15 Comments on "Opening a Bank Account in Ukraine"

  1. Very informative blog. Can you provide one information as you have already opened an account in Ukraine. Is there any account opening charge involved? My point is, during the opening, I want to give a check as initial deposit rather than cash for that account.

    • That hasn’t been my experience in Ukraine but it’s not entirely unusual for banks, especially in that region, to charge for non-resident account opening. It shouldn’t be more than the equivalent to around 100 EUR for personal accounts and 2 – 300 for corporate accounts.

      • What I have heard that they don’t have any opening fee, but they need an initial deposit of 1000 dollar for savings account or 1600 dollar for current account. My concern is I am trying to open a NR account from outside Ukraine and if I need to deposit money, I have to send them. I am confused …what will happen if they deny later.

        What do you think? this is safe or I should cancel the idea of opening an account there?

        • Standard practice is to not accept deposits until the account is opened and the application approved. Some banks require a tiny deposit (under 10 USD) for verification but this sounds like the bank is just asking for an initial deposit. This should in most cases mean that once you wire in money, your account is already active and they won’t reject your application retroactively.

          However, banking in Ukraine is risky. You have practically no legal recourse if the bank takes your money, unless you are able to go to Ukraine in person and hire a local lawyer to sue or litigate.

          My personal philosophy to banking in places like Ukraine is to only deposit as much money as I would feel comfortable losing. It’s more of a novelty than a stable source of income. It’s fun to see the high interest rate payments but I accept that it comes with a higher risk than deposits in more stable banks and countries.

  2. Looking back on this article now is interesting.

    • For a couple of days when the protests in Kyiv were at the peak, I simply could not get a hold of anyone at any of the banks I use or work with in Ukraine. Internet banking worked, though, but the offices were either abandoned or they just didn’t speak to customers.

      Nowadays they are responding but I’m neither wiring funds in or out at this point.

      Risky business, banking in countries like Ukraine.

  3. Interesting blog, very useful information and fun reading. Also caught more interest in the Ukrainian experience you write about.
    Can you elaborate on which bank you were able to open an account as described in your article?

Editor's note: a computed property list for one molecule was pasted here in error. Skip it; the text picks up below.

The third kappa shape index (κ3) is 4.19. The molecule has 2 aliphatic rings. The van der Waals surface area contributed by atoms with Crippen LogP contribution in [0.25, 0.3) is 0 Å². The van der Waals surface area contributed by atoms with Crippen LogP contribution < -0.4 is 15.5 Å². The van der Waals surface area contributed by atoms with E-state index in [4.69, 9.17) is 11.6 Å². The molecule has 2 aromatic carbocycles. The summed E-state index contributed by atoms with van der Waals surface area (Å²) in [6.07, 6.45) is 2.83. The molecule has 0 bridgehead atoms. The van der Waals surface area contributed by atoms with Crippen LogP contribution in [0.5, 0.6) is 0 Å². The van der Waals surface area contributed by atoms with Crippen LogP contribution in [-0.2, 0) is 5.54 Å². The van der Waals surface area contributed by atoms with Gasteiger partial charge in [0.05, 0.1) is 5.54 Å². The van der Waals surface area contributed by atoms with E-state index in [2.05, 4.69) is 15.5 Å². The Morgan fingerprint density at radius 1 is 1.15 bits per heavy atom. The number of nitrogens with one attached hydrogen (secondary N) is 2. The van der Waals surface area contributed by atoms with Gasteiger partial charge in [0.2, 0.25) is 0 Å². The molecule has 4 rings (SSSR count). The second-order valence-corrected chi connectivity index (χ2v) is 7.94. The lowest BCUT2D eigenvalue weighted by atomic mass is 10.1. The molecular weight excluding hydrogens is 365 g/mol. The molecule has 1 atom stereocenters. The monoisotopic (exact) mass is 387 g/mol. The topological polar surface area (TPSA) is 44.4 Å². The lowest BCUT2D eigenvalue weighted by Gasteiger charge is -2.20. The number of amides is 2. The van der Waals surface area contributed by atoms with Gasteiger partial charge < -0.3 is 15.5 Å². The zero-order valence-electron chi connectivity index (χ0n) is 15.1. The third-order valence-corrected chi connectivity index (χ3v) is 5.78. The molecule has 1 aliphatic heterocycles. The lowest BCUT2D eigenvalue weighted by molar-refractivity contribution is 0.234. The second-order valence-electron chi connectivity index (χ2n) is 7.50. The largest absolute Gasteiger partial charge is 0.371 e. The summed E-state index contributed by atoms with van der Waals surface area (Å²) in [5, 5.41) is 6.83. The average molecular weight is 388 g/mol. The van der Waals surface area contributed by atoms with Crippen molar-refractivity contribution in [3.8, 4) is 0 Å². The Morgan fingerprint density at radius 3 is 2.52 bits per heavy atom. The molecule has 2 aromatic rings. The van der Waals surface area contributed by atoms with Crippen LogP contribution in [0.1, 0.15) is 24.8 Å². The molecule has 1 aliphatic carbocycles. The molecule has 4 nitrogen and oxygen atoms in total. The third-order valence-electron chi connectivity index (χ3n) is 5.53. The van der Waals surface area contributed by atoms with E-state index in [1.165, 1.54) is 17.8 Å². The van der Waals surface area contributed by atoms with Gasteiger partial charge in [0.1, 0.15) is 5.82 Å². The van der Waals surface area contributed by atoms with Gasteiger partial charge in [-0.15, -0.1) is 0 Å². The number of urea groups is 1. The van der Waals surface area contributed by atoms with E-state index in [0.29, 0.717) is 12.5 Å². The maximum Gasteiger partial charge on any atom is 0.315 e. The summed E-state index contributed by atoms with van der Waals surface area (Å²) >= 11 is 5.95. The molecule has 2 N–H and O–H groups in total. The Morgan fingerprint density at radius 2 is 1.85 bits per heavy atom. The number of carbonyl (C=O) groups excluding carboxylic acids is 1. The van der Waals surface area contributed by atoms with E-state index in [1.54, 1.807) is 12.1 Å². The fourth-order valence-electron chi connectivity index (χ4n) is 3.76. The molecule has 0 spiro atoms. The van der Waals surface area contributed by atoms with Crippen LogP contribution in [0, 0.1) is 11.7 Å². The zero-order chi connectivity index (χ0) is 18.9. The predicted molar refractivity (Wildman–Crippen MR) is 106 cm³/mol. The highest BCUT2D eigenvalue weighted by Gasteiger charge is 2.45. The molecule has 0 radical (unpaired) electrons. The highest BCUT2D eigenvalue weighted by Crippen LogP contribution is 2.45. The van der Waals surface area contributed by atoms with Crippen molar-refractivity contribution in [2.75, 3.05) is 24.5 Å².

I want to open account there to see if i can play both, USD, EUR and UAH currencies as Fixed deposits.

    Best regards

    • Thanks, glad you like the blog!

      I’d be very hesitant to recommend any specific bank, since your needs likely differ from mine. That said, my short-list consisted of Privat Bank, Piraeus, UkrSibbank (owned by BNP Paribas), Prominvestbank, and Platinum Bank. They are the ones that gave the best impression upon initial contacts. All of them assured me that they open accounts for non-residents and had fairly similar products and procedures.

      • Tried all these banks, and they all say they do not open accounts for non-residents. Only prior to 2010 there were some loop holes someone could use, but no more. Just wonder if there were some additional information you could provide these banks as you tried and got acceptance to open an account.
        Was it normal account, or investment accounts?

        • That is very surprising. The only thing I can think of is that maybe they considered you high-risk for some reason, such high-risk citizenship or residency — or just some misunderstanding.

          I opened savings/investment accounts. Normal accounts might require a local address and fixed income.

  4. I find this blog very interesting. I found it out through some long-tail google search and have been looking forward to every new blog post ever since – keep up the good work!

    With regards to open an account in Ukraine, the high income stream sounds attractive, seen even in usd accounts one can get 11% return, paid monthly, through several banks according to banki.ua

    Do you know many non-residents doing that, for this purpose? In this low interest world, that sounds good to my ears, no?

    • Glad you like the blog!

      I have seen high-interest rates on foreign currencies. While tempting, I would personally not place any significant amounts in such accounts initially. The Ukrainian economy, albeit growing, is still fragile. Since it’s such a new territory to me, I am being extremely cautious.

      I know more and more people are looking to the eastern parts of Europe to find (offshore) high-interest savings account, but I do not know of anyone in particular doing precisely what you describe. As long as the bank agrees to open the account and you consider the risks, I don’t see why it wouldn’t work.

  5. I look forward to your article on HK and Macau!

    I spent a day in Macau and was glad I only spent a day there…that place has too many people in too small an area. I wish I had looked into banking while I was there.

  6. I think I’ll be giving Ukrainian banking a miss…for now!

    Will you ever do an article on Macau banking for non-residents?

    • I have been thinking about writing an article on Hong Kong and have a small paragraph in each segment about Macau. There isn’t a whole lot to say about Macau, but it’s definitely an interesting, up-and-coming jurisdiction.

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